The expectations from Budget 2021, especially with respect to the renewables sector is multi-fold this year owing to a significant change in the supply and power consumption and the COVID-19 impact on local manufacturing. The big question from the renewables perspective is – can the government provide the much needed ‘green stimulus’?
In this respect, experts and policymakers are increasingly mindful that climate change risks pose a much bigger threat to India’s economic development goals than the shocks induced by the current pandemic.
In April 2020, G20 countries including India committed for environmentally sustainable recovery measures. Now, they must seize this opportunity to walk the talk. An international poll (IPSOS MORI, 2020) revealed that 81 percent of Indian respondents believed government actions should prioritize climate change in the economic recovery post-COVID-19.
The low-carbon stimulus can spur economic recovery and job creation. Government spending on clean energy infrastructure has been proven to create more jobs than spending on fossil fuels. Moreover, stimulating low carbon economic recovery can boost India’s self-reliance goals in sectors such as energy, transportation etc. Solar-powered livelihood solutions are already driving self-reliance in many segments of the rural economy.
Lessons from international experience of implementing low-carbon stimulus plans
As per the International Energy Agency (IEA), green stimulus programmes implemented after the global financial crisis of 2008-09 provide useful lessons for the design of current green stimulus efforts.
Previous stimulus programmes have demonstrated that more private investment can be leveraged with well-targeted and well-functioning policy frameworks, thus lowering the need for budgetary support.
Modular technologies that benefit from learning-by-doing, proved to be more suitable targets for a short-term stimulus than large, complex engineering projects with lengthy project development times.
The need to prioritize shovel-ready megawatt-scale renewable power generation projects
There are over 500 shovel-ready solar PV, wind and hybrid renewable energy (RE) power projects with a cumulative capacity of more than 100 GW in the pipeline. Most of these projects are under development, seeking to execute power purchase agreements (PPA), obtain regulatory approvals, complete land acquisition, grid connectivity, etc.
Many of the inter-state transmission (ISTS) connected RE projects auctioned in the second half of 2019 and first half of 2020 are still awaiting to execute PPA. The plain vanilla solar PV projects auctioned under the manufacturing linked scheme has 12 GW of capacity lying idle without PPA. Most of these projects have a relatively higher tariff discovered as compared to recently announced auctions achieving record low tariff discovery.
A few projects involving energy storage solutions for peak power supply and round the clock (RTC) supply of hybrid renewable electricity are also facing inordinate delays to execute PPA because of the relatively higher tariff discovery.
Furthermore, tariff adoption and power procurement plan approvals by respective state electricity regulatory commissions are also delayed in a few cases. We believe the central off-takers can explore renegotiating tariffs discovered in those auctions wherever possible and offer better deals to the state-owned DISCOMs.
In the long term, a robust coordination mechanism between Central and State governments involving PSUs, DISCOMs and other stakeholders working towards firming up power procurement plans with regulatory approvals (ex-ante) for the planned RE projects would significantly ease the pressure of getting these projects through PPA and other regulatory approvals (ex-post) after tariff discovery through auctions. Various stakeholders need to come together and take this as a priority not just for the environment but also for economic revival.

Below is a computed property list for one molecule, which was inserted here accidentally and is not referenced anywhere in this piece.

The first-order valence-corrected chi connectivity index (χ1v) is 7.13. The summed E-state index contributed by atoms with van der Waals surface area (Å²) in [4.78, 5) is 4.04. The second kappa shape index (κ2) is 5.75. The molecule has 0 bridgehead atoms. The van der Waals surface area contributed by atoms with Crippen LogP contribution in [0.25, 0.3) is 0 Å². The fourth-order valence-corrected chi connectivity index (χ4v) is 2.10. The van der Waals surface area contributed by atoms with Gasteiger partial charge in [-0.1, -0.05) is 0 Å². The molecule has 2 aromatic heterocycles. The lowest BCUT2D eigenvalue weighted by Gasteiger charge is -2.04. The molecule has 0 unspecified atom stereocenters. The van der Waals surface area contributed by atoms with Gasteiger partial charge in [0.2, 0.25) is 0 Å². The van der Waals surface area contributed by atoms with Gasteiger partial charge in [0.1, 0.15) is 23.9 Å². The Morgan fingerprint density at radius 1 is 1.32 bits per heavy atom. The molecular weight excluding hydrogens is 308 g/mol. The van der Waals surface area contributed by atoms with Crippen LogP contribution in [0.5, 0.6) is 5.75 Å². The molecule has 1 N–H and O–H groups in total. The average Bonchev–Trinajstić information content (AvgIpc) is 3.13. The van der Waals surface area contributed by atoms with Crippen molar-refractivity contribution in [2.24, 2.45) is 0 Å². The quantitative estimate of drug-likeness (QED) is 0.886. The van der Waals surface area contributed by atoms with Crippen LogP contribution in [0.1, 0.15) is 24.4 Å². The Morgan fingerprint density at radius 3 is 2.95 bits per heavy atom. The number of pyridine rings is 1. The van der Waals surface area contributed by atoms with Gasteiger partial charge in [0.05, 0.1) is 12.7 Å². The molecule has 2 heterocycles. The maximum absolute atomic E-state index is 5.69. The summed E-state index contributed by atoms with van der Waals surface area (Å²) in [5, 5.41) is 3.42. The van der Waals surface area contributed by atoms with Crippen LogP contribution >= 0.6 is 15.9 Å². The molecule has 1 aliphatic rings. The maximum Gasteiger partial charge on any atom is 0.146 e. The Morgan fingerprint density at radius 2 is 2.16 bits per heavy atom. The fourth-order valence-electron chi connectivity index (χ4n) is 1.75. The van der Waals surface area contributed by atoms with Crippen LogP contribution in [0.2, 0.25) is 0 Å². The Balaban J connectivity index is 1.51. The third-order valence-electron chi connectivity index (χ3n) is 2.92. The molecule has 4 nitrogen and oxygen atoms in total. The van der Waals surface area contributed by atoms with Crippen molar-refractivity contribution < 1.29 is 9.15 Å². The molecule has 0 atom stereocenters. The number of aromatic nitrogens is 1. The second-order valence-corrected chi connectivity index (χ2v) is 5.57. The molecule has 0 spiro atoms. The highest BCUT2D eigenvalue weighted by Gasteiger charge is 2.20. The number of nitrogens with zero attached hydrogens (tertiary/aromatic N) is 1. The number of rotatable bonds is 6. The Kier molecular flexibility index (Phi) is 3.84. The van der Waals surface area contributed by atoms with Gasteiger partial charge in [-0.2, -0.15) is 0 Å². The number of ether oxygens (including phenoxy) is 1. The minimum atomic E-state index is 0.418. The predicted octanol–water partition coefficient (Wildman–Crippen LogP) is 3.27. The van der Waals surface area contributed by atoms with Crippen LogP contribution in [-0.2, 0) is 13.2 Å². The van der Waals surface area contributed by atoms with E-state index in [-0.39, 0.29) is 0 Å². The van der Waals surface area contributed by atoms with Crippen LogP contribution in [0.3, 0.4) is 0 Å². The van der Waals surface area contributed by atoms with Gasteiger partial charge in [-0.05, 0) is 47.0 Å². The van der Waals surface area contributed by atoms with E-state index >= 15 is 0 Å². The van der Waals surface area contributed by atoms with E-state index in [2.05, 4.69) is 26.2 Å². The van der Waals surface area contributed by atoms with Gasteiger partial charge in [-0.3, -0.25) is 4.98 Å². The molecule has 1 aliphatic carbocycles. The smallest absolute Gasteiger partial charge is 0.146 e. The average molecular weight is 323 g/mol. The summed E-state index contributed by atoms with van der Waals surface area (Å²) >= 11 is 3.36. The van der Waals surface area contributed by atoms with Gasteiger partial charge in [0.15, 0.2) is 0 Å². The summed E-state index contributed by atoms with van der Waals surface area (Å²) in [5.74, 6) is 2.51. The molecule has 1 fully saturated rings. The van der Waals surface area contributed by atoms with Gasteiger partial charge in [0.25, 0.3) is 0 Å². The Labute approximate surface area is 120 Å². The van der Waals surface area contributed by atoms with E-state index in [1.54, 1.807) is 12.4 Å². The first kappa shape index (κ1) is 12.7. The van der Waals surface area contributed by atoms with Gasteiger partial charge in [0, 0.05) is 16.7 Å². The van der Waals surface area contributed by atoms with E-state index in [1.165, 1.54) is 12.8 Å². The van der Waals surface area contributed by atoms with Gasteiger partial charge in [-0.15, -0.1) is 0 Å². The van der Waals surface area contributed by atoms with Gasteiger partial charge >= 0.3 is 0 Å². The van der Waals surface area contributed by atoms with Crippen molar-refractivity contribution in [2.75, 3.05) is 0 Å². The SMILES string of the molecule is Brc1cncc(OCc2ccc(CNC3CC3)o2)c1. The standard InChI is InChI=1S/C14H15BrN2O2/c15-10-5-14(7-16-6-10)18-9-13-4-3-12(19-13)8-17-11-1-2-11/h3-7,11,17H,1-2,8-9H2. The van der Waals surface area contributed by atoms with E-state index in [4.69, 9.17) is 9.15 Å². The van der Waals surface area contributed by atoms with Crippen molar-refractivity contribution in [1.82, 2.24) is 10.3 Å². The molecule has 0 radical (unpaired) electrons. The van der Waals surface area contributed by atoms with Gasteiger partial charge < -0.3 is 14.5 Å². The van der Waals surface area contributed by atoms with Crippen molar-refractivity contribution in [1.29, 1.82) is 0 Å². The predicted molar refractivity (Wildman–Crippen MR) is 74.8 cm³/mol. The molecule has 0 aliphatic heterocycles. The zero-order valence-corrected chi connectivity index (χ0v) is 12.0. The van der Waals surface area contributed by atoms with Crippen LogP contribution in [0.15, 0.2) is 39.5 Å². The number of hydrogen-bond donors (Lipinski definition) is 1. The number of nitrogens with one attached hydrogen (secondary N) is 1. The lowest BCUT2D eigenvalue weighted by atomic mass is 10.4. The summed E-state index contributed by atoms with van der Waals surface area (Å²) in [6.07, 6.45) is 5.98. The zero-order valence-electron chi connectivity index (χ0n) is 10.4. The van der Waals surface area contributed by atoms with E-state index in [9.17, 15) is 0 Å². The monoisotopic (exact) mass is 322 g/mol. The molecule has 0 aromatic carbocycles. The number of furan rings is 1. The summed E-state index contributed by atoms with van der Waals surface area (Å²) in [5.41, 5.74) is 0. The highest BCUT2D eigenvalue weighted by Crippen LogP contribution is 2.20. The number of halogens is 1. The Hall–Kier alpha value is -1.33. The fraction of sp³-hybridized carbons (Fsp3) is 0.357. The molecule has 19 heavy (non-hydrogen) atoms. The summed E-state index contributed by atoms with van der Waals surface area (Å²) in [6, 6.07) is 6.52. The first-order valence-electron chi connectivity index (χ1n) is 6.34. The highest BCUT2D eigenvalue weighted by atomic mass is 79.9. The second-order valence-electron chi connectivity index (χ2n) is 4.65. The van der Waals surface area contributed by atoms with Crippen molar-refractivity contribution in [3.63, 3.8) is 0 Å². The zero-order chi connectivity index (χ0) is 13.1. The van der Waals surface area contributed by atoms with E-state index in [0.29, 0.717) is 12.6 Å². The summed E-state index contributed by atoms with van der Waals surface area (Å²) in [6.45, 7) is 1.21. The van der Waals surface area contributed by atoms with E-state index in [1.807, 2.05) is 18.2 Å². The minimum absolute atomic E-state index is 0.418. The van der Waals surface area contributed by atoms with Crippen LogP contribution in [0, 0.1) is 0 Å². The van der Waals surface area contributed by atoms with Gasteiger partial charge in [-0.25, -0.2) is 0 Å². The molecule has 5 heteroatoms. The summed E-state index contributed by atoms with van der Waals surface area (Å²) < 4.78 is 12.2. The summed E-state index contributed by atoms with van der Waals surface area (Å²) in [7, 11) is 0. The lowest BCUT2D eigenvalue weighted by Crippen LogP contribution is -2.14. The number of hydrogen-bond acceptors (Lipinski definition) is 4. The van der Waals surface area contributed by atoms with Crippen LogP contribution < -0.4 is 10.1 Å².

Additionally, there is a need for the government to clarify whether the waiver of ISTS charges and losses on electricity generated from solar and wind projects will extend beyond 30th June 2023 and for how much period.
There is a sense of growing uncertainty within the renewables industry that is already grappling with challenges on several fronts to commission the projects as planned. The RE auctions planned in 2021-22 may not witness the same degree of competitiveness in tariff discovery if this clarity is not provided now.
For easing the pressure on ISTS connected RE projects, delayed because of land acquisition and grid connectivity issues, the Central government could to step in by pooling land and strengthening the evacuation infrastructure in RE resource-rich territories.
Can the Budget help to accelerate kilowatt scale renewable energy project pipeline?
The Budget can play a key role to boost demand for rooftop solar deployment in the institutional sectors, especially rural health centers and educational institutions.
As per the World Health Organization (WHO), unreliable electricity access leads to vaccine spoilage, interruptions in the use of essential medical and diagnostic devices, among others.
In India, both rural health centers and schools are vulnerable to irregular power supply and frequent interruptions, adversely impacting the delivery of essential healthcare and education in rural communities.
There are approx. 1.5 lakh health centers across the country with the potential for around 564 MW of rooftop solar deployment. Similarly, there are approx. 6.82 lakh rural primary schools managed by the government with potential for ~2 GW of rooftop solar deployment.
Hence, one of the key expectations from the Budget will be to allocate a dedicated capacity for rooftop solar deployment in rural schools (2 GW) and health centres (500 MW) with generation-based incentives.
– By Somesh Kumar, Partner and Leader, Power & Utilities, EY India with inputs from Mohammad Saif and Shuboday Ganta